“No one does murder mysteries like Agatha Christie or Greenville Little Theatre!”
BY SANDY STAGGS
As Allen and Suzanne McCalla kick-off their 25th season at Greenville Little Theatre, they do so with an even more venerable institution, Agatha Christie’s “The Mousetrap,” the world’s longest-running play having been continuously produced night after night in London’s West End since 1952.
I had the pleasure, if fact, of experiencing “The Mousetrap” in London in 1996 featuring one of the cast members from “Are You Being Served?” Though after witnessing the GLT version Saturday night, I must admit I remembered very little of this spellbinding whodunit that kept me guessing til the very end.
In typical Christie-fashion, a group of strangers of different occupations and social classes are trapped together in an isolated location with a murderer in their midst.
This time the action is at Monkswell Manor, owned by husband-and-wife team Mollie and Giles Ralston, (embodied by the McCallas in the 2000 production), played by GLT’s favorite leading lady Emily Grove and Craig Smith, who’s received rave reviews for his work at Anderson theatres and now has joined the GLT resident acting company.
Grove is stupendous as always, lending warmth, sincerity and a perfect English accent to this role, as well the scariest stage SCREAM I have ever heard. And Smith conveys genteel civility and delectable humor to this British gentleman who may or may not be the killer.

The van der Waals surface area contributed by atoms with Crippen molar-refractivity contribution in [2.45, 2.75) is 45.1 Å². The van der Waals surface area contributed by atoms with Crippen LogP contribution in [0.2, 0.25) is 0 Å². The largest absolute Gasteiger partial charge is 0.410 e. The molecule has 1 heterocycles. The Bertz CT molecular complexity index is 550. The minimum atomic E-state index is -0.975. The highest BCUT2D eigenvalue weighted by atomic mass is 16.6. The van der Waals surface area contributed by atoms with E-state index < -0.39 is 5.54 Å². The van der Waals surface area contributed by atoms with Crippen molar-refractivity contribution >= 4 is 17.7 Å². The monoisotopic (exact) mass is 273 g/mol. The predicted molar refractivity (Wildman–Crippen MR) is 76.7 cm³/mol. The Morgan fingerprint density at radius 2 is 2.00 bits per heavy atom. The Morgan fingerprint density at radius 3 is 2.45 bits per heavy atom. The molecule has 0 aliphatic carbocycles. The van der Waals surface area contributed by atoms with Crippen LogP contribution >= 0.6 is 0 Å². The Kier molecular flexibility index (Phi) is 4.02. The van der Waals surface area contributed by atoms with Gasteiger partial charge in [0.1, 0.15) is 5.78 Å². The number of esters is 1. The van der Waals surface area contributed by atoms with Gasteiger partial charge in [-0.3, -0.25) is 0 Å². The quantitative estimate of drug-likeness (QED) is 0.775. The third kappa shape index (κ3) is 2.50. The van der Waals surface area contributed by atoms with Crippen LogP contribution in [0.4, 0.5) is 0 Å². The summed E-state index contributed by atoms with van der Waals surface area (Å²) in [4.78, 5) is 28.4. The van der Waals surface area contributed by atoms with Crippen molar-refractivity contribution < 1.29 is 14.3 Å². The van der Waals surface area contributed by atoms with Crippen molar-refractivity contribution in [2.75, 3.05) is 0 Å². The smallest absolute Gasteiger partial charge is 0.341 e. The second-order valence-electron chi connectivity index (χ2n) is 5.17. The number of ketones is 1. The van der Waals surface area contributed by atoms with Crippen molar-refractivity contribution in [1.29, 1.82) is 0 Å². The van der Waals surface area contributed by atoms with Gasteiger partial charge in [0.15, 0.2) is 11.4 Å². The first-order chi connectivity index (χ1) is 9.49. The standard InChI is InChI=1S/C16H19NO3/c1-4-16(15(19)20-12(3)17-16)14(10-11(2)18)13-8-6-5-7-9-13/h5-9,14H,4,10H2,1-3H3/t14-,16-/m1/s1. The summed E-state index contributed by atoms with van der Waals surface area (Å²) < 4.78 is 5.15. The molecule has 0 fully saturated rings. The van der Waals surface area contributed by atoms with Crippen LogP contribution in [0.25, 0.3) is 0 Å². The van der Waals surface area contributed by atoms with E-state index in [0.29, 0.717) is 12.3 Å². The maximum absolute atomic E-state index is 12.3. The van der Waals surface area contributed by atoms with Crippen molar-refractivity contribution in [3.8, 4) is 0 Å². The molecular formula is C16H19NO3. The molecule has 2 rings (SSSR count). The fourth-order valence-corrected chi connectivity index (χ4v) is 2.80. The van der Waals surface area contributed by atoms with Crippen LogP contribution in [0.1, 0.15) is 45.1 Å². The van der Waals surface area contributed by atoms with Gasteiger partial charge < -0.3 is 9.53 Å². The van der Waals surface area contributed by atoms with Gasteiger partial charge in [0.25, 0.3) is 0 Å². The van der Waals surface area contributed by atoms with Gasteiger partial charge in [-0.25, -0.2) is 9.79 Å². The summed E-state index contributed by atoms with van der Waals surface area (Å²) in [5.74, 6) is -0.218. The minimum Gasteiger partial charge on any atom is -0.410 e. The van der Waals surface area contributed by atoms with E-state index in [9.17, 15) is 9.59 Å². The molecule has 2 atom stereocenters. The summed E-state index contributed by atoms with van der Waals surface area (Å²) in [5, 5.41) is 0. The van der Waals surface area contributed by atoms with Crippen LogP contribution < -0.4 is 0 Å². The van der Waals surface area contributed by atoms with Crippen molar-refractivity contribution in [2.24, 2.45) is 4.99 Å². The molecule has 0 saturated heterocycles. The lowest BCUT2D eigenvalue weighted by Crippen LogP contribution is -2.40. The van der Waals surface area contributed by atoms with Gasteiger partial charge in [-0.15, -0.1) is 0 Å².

The Ralstons have a full house of five guests that are waiting out a snowstorm at the manor: the mysterious and chipper Christopher Wren (Carter Allen is his most unique interpretation yet at GLT); the incorrigible Mrs. Boyle (a prim and proper Stephanie Underwood filling in effortlessly on this evening for Catherine Christophillis), who complains about every aspect of her accommodations; the aloof Major Metcalf (Robert Simms in his unprecedented reprisal from the 2000 production); the butch Miss Casewell, played by Latreshia Lilly; and the odd-duck Mr. Paravicini, Evan Harris, the man of 1,000 disguises as an eclectic Hercules Poirot-type character.
And, of course, we have the policeman (Luke Brooks as Det. Sergeant Trotter) who will ultimately solve the multiple murders that stem from vengeance over a case from 20 years before. No clues or spoilers here though, sorry.
Christie loved to incorporate fairy tales in her murder mysteries. GLT audiences will recall “Ten Little Soldiers” in last year’s hit Christie mystery “And Then There Were None.” This mystery features “Three Blind Mice,” as in three victims.
Sam McCalla, Assistant Artistic Director, directs this whodunit intelligently and at a brisk pace for an Agatha Christie work, and leaves everything and everyone open to suspicion, brilliantly accentuating several red herrings in our wake. Though, at one point in act one, Mr. Brooks did seem trapped in the same spot on stage right for an inordinate amount of time, instead of moving about naturally.
In addition the proficient cast, “The Mousetrap” is technically and creatively, profusely impeccable and gorgeous in every detail from Ms. McCalla’s regal country estate fitted with pristine arches and beautiful lead-lined glass windows to Thomas Brooks’ sublime costumes and wigs, and Cory Granner’s falling snow created by lighting effects.
Laura Wolfe is Stage Manager, Larry Hyder is Production Manager and Graham Shaffer is Technical Director.
“The Mousetrap” continues Thursday – Saturdays at 8 p.m. and Sundays at 3 p.m. through October 1 at the Greenville Little Theatre, 444 College Street in Greenville. Call the Box Office at (864) 233-6238 or http://www.greenvillelittletheatre.org.